College Scandal

Katie Newton and Annalee Gorman

The college admission scandal has gripped national audiences and made headlines throughout the country, but William “Rick” Singer, a guest teacher at Rio in the 80s and the ringleader behind the largest criminal act colleges have seen, has local ties.

The scandals unveiled in the past weeks ended with many questions about the future of college admissions. Around 50 individuals were arrested, with two from the Sacramento area. Standardized test administrators, coaches at elite universities and over 30 parents aided Singer in the scams and were a part of those arrested.

Arrested individuals appeared in court last Friday and trials began Wednesday at the U.S. District Court in Boston, with crowds and protestors accumulating in the area. None of the accused pleaded guilty thus far, but when Judge M. Page Kelley clarified their charges and rights, some requested modified bail conditions.

Federal education officials also sent eight universities letters informing them of a preliminary investigation that will search for fraudulent ties within the colleges. These schools included UCLA, Stanford, Yale, Wake Forest, Georgetown, University of Southern California, University of San Diego and University of Texas, Austin.

The crimes consisted of cheating on entrance exams, pretending to be recruited for athletics and bribery. Of the arrested individuals, charges ranged from racketeering and money laundering to conspiracy to defraud the government and obstruction of justice.

Counselor Emily Greene followed all the news reports, like many Sacramento natives, and found the news shocking.

“It makes me sad to hear that that would even be going on,” said Greene. “The whole thing is kind of wild.”

Administrators and coaches weren’t the only ones involved in the cheating scandal. Singer owned the Edge College and Career Network on American River Drive, though his main college preparatory program was known as The Key Worldwide Foundation. His fraudulent business earned him a suspected 25 million dollar total between 2011 and 2018.

The Key acted as a charity that aided underprivileged kids when tax filings from the foundation showed otherwise. Singer sent 337,000 dollars that were supposedly charitable donations to the same address as his own foundation.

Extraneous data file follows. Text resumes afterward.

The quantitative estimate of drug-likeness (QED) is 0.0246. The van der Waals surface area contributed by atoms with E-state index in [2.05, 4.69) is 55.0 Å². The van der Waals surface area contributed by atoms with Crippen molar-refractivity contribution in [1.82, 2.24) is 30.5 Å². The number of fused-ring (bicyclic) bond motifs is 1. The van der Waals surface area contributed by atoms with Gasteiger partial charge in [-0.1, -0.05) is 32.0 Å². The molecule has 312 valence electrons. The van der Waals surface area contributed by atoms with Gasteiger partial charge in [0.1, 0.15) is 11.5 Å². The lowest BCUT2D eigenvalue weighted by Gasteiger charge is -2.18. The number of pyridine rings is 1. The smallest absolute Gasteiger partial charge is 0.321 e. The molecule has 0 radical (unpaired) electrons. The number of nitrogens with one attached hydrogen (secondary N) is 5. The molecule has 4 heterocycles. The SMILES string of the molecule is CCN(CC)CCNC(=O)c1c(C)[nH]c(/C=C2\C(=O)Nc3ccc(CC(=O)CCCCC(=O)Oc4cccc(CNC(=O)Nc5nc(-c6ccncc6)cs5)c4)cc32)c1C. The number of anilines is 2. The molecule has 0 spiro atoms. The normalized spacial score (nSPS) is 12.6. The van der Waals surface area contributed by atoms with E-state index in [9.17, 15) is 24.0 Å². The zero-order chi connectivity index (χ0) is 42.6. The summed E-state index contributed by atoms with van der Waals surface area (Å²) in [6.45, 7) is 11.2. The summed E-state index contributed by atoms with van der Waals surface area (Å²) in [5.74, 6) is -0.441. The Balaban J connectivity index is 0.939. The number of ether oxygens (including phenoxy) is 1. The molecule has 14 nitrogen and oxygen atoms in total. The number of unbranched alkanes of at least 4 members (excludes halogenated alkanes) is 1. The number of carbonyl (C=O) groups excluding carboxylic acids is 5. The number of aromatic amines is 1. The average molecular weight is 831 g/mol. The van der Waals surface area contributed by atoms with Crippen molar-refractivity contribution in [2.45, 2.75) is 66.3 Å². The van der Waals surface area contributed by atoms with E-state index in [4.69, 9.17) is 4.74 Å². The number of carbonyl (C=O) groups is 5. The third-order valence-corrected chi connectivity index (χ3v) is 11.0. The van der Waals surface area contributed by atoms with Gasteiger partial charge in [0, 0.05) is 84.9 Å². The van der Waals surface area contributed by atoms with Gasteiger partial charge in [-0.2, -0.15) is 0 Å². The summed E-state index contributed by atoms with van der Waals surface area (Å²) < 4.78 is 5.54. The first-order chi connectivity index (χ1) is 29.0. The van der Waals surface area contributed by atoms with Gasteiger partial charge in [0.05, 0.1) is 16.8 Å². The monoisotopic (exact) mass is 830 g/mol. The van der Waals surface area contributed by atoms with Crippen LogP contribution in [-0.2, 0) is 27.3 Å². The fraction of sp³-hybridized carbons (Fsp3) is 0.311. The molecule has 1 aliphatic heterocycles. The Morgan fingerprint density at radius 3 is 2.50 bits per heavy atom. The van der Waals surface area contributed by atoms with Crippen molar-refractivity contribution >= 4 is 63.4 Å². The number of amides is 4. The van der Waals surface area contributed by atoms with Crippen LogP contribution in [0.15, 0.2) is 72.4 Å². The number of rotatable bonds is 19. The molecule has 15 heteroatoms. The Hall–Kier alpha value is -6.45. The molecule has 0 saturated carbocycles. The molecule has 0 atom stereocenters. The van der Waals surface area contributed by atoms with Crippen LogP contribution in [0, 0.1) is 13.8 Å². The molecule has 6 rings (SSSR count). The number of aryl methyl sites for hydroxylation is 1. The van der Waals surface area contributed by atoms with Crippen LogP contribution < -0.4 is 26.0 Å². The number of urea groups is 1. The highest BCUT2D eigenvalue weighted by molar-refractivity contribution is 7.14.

Not only did Singer acquire large sums of money, but the prestigious universities were paid, too. USC athletics alone received approximately 550,000 dollars from Singer’s organization.

The scandal raised questions about college admissions, including who students can trust for reliable advice or why the desire to go to a prestigious college so overwhelming.

Greene’s outlook on the topic explained the motivation for such crime. Like many individuals, she began to wonder if college competition has gone to far.

“There’s a lot of pressure with the name of a college,” said Greene. “Just like a name brand, students want to show like ‘Hey I got into this school,’ but at the end of the day it’s where are you going to be comfortable at, and if you even like that school that you’re going to.”

Not only was the scandal concerning news for counselors, but it made students disappointed as well. Sophomore Emma Hutchinson felt upset with the reality of the situation.

“I think that some people paying to get their kids into college is completely unfair to the students who work hard their entire school career to study what they love while others simply pay their way in,” said Hutchinson.

This year, many top universities experienced a large drop in acceptance rates due the mistrust in the process, yet the competition for admission continues to rise. With the increasing stress of attending a top college, some tried to take unfair advantages for a spot.

Most colleges don’t verify extracurricular activities or the information in applications, making lying easier than it may seem. In recent years, many colleges pride themselves upon “holistic evaluations” where grades and standardized test scores aren’t the deciding factor in an application.

This makes verifying an application difficult by trying to fact check everything the applicant included. Bribing a school for admission can be hard to catch because verifying extracurriculars is nearly impossible.

Several admissions deans were interviewed during the cheating scandal and admitted that application fraud is hard to find mainly because the application process is based off of trust.

The increasingly competitiveness of college can make applying stressful and a feeling that attending a top school is necessary to succeed.

“Just be real with yourself. If you apply to one of those prestigious schools that you don’t get into and you still want to go there, it’s okay to start at a community college and transfer over. There’s thousands and thousands of colleges,” said Jensen.

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